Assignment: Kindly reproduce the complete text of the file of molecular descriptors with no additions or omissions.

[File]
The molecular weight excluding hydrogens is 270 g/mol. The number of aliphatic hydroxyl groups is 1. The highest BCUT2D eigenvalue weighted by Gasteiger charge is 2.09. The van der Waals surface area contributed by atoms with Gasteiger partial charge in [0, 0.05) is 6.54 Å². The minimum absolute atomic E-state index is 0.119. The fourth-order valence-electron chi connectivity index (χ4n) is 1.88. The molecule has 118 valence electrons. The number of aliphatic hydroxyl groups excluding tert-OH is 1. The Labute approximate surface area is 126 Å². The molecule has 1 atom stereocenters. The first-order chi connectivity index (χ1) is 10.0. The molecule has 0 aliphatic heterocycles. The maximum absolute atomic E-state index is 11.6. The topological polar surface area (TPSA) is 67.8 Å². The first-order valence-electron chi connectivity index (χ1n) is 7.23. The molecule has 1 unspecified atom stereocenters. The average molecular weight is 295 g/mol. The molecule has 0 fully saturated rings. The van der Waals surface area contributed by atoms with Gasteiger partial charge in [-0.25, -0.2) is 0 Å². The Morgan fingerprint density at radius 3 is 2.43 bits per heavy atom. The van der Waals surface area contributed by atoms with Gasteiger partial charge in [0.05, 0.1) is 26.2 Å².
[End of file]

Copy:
The molecular weight excluding hydrogens is 270 g/mol. The number of aliphatic hydroxyl groups is 1. The highest BCUT2D eigenvalue weighted by Gasteiger charge is 2.09. The van der Waals surface area contributed by atoms with Gasteiger partial charge in [0, 0.05) is 6.54 Å². The minimum absolute atomic E-state index is 0.119. The fourth-order valence-electron chi connectivity index (χ4n) is 1.88. The molecule has 118 valence electrons. The number of aliphatic hydroxyl groups excluding tert-OH is 1. The Labute approximate surface area is 126 Å². The molecule has 1 atom stereocenters. The first-order chi connectivity index (χ1) is 10.0. The molecule has 0 aliphatic heterocycles. The maximum absolute atomic E-state index is 11.6. The topological polar surface area (TPSA) is 67.8 Å². The first-order valence-electron chi connectivity index (χ1n) is 7.23. The molecule has 1 unspecified atom stereocenters. The average molecular weight is 295 g/mol. The molecule has 0 fully saturated rings. The van der Waals surface area contributed by atoms with Gasteiger partial charge in [-0.25, -0.2) is 0 Å². The Morgan fingerprint density at radius 3 is 2.43 bits per heavy atom. The van der Waals surface area contributed by atoms with Gasteiger partial charge in [0.05, 0.1) is 26.2 Å².